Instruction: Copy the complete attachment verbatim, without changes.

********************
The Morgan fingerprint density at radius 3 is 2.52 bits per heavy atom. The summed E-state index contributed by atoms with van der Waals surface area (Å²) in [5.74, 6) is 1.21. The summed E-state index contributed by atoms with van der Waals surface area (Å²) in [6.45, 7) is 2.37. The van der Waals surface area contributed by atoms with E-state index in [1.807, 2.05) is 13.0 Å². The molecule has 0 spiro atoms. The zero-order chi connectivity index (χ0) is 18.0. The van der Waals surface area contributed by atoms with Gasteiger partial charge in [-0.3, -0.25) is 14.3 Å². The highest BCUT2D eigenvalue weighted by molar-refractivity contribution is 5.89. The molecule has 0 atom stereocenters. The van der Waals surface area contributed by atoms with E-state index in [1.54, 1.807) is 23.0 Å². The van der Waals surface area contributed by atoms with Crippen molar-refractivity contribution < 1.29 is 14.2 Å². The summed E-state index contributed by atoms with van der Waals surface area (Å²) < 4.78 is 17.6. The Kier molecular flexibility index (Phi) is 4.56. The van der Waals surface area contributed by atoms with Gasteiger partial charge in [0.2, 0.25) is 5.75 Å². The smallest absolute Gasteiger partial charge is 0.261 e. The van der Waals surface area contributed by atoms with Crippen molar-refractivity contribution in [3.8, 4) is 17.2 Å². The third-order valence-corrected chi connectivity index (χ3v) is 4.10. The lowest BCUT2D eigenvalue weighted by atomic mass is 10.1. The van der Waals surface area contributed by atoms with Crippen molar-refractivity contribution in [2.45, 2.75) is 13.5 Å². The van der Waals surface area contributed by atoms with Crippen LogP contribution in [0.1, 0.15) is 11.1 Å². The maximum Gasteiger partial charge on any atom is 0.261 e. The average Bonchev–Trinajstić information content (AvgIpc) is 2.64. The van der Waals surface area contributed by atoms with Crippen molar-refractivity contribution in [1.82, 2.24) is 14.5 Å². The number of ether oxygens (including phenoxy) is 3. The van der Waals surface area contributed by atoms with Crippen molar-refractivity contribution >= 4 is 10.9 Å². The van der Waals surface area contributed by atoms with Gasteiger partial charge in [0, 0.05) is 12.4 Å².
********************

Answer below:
The Morgan fingerprint density at radius 3 is 2.52 bits per heavy atom. The summed E-state index contributed by atoms with van der Waals surface area (Å²) in [5.74, 6) is 1.21. The summed E-state index contributed by atoms with van der Waals surface area (Å²) in [6.45, 7) is 2.37. The van der Waals surface area contributed by atoms with E-state index in [1.807, 2.05) is 13.0 Å². The molecule has 0 spiro atoms. The zero-order chi connectivity index (χ0) is 18.0. The van der Waals surface area contributed by atoms with Gasteiger partial charge in [-0.3, -0.25) is 14.3 Å². The highest BCUT2D eigenvalue weighted by molar-refractivity contribution is 5.89. The molecule has 0 atom stereocenters. The van der Waals surface area contributed by atoms with E-state index in [1.54, 1.807) is 23.0 Å². The van der Waals surface area contributed by atoms with Crippen molar-refractivity contribution < 1.29 is 14.2 Å². The summed E-state index contributed by atoms with van der Waals surface area (Å²) < 4.78 is 17.6. The Kier molecular flexibility index (Phi) is 4.56. The van der Waals surface area contributed by atoms with Gasteiger partial charge in [0.2, 0.25) is 5.75 Å². The smallest absolute Gasteiger partial charge is 0.261 e. The van der Waals surface area contributed by atoms with Crippen molar-refractivity contribution in [3.8, 4) is 17.2 Å². The third-order valence-corrected chi connectivity index (χ3v) is 4.10. The lowest BCUT2D eigenvalue weighted by atomic mass is 10.1. The van der Waals surface area contributed by atoms with Crippen molar-refractivity contribution in [2.45, 2.75) is 13.5 Å². The van der Waals surface area contributed by atoms with Crippen LogP contribution in [0.1, 0.15) is 11.1 Å². The maximum Gasteiger partial charge on any atom is 0.261 e. The average Bonchev–Trinajstić information content (AvgIpc) is 2.64. The van der Waals surface area contributed by atoms with Crippen molar-refractivity contribution in [1.82, 2.24) is 14.5 Å². The number of ether oxygens (including phenoxy) is 3. The van der Waals surface area contributed by atoms with Crippen molar-refractivity contribution >= 4 is 10.9 Å². The van der Waals surface area contributed by atoms with Gasteiger partial charge in [0, 0.05) is 12.4 Å².